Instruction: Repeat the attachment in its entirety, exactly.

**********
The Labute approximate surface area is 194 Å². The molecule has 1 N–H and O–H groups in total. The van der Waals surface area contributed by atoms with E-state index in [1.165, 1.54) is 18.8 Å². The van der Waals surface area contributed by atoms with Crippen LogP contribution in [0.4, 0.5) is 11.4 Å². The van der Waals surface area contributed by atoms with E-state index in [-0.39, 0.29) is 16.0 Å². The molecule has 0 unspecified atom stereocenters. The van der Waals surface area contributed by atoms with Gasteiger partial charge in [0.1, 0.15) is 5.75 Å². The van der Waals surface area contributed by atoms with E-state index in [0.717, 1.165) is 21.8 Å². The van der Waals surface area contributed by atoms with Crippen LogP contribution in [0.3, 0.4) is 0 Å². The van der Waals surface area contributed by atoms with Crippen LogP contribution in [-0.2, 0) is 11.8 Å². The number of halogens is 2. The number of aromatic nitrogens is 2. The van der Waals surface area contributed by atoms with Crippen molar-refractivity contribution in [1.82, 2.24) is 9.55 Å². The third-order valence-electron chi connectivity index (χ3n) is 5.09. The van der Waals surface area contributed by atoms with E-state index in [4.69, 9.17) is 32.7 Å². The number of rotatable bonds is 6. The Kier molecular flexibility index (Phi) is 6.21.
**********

The Labute approximate surface area is 194 Å². The molecule has 1 N–H and O–H groups in total. The van der Waals surface area contributed by atoms with E-state index in [1.165, 1.54) is 18.8 Å². The van der Waals surface area contributed by atoms with Crippen LogP contribution in [0.4, 0.5) is 11.4 Å². The van der Waals surface area contributed by atoms with E-state index in [-0.39, 0.29) is 16.0 Å². The molecule has 0 unspecified atom stereocenters. The van der Waals surface area contributed by atoms with Gasteiger partial charge in [0.1, 0.15) is 5.75 Å². The van der Waals surface area contributed by atoms with E-state index in [0.717, 1.165) is 21.8 Å². The van der Waals surface area contributed by atoms with Crippen LogP contribution in [0.3, 0.4) is 0 Å². The van der Waals surface area contributed by atoms with Crippen LogP contribution in [-0.2, 0) is 11.8 Å². The number of halogens is 2. The number of aromatic nitrogens is 2. The van der Waals surface area contributed by atoms with Crippen molar-refractivity contribution in [1.82, 2.24) is 9.55 Å². The third-order valence-electron chi connectivity index (χ3n) is 5.09. The van der Waals surface area contributed by atoms with E-state index in [4.69, 9.17) is 32.7 Å². The number of rotatable bonds is 6. The Kier molecular flexibility index (Phi) is 6.21.